VANCOUVER â€” With his team starting to show attacking promise in a scoreless stalemate, Vancouver Whitecaps midfielder Brek Shea cut the feet out from under Toronto FC defender Nick Hagglund to earn a deserved yellow card over the weekend.
Feeling aggrieved about a foul he thought should have been called seconds earlier, Shea swore at referee Ismail Elfath before turning away.
The official immediately brandished an additional caution and a subsequent red card in the 70th minute of a match that would see Toronto score twice after Vancouver was reduced to 10 men in a 2-0 final.
“As an athlete you get competitive and you want to win,” Shea said after Wednesday’s training session. “Sometimes it gets the best of you. To let the team and my teammates down like that, it’s disappointing for me.”
Acquired in a trade with Orlando City SC late last month, Shea’s dismissal was just the latest example of discipline biting the Whitecaps, who saw eight players either sent off or retroactively suspended a year ago, three more than the next closest team in Major League Soccer.
Three games into this season, the number is already at two for winless Vancouver (0-2-1) after goalkeeper David Ousted was also red carded in a 3-2 loss to the San Jose Earthquakes.
Add to that Cristian Techera’s sending off in the first leg of the CONCACAF Champions League quarter-finals and it’s just more evidence of a troubling trend.
“There is a lot. There’s too many for my liking,” said Whitecaps head coach Carl Robinson, whose team has seen 10 red cards over its last 36 MLS matches. “We need to be better, we need to be cleaner, we need to be smarter. If the referees are clamping down on foul and abusive language, which I’m fine with, I need to make sure they don’t use foul and abusive language.
“That’s hard in professional sports, unfortunately.”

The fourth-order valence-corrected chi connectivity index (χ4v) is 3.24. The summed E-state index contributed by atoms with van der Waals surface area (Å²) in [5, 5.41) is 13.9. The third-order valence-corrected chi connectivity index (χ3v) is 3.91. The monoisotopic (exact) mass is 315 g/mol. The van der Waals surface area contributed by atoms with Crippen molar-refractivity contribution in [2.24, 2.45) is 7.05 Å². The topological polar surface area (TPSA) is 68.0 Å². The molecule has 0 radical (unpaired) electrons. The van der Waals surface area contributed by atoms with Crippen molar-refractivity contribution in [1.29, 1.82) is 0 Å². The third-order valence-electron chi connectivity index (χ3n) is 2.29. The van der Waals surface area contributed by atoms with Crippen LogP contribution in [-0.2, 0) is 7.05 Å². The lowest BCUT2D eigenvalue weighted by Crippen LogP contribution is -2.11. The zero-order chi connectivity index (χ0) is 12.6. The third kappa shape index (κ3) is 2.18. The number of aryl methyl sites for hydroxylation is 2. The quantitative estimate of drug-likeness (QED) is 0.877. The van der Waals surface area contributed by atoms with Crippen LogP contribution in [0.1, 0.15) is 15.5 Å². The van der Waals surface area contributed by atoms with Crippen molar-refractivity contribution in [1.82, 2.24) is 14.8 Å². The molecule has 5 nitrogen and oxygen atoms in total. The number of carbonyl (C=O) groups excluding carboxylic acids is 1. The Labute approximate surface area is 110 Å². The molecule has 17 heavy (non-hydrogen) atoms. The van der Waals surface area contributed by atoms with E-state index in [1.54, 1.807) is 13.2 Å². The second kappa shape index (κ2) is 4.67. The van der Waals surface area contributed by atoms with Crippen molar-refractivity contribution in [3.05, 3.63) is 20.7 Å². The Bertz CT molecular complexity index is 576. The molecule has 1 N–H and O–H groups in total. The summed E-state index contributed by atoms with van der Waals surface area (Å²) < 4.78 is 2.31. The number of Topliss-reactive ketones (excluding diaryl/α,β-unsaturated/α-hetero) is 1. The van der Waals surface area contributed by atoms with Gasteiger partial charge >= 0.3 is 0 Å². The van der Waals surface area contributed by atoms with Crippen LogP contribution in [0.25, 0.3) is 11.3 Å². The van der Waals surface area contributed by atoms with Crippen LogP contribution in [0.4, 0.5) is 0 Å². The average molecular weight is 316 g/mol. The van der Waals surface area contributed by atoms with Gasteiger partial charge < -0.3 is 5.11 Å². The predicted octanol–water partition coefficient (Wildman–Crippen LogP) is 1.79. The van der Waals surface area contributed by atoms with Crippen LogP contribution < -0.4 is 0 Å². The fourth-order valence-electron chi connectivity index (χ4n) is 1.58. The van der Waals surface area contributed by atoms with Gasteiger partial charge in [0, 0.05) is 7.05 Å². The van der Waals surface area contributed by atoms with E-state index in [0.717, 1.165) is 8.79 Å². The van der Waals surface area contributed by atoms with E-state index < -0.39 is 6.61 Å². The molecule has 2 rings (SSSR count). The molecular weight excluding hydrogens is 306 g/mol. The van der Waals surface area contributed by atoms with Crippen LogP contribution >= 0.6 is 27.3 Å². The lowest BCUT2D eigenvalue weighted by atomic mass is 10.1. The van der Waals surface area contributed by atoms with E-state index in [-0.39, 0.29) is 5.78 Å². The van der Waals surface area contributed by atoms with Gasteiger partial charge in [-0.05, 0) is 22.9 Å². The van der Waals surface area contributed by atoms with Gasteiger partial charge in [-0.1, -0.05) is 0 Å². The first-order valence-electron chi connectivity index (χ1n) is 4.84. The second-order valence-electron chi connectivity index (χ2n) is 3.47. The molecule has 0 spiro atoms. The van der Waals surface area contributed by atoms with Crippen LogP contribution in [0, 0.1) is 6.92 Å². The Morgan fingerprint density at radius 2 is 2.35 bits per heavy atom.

MLS told clubs before the season that dissent towards referees would be a focus, but Ousted, whose red against San Jose was for a tackle outside of the penalty area, said it would have been better if the official had taken everything into account in the Shea situation, including the Canadian rivalry.
“There should never be dissent against the referee, but they also have to recognize there’s a lot of emotions,” said Ousted. “There are guys who are fighting for spots, who are fighting for their livelihoods.”
Vancouver defender Jordan Harvey, whose team has not allowed a goal in MLS this season when at full strength, said he’s been in a lot of league meetings over his career where different points of emphasis for referees has been discussed.
“If we were to actually record some of the stuff that is said on the field, both sides, even during that game in particular, I don’t think we’d be finishing with enough players,” said Harvey. “We’re going to have to learn from it because obviously we’ve gotten to many (red cards) this season already.”
Vancouver, which next plays April 1 at home against the Los Angeles Galaxy, also felt hard done by because it appeared Toronto FC captain Michael Bradley got away with yelling at the official late in Saturday’s match after he was cautioned, leeway that wasn’t afforded to Shea.
“You’re never going to win as a referee,” said Robinson. “If the tone is set that by swearing at a referee and you get sent off … no problem.
“I’ll make sure my players don’t swear, but you’ve got to do that for every player, every week. I hope that’s the case now.”
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Joshua Clipperton, The Canadian Press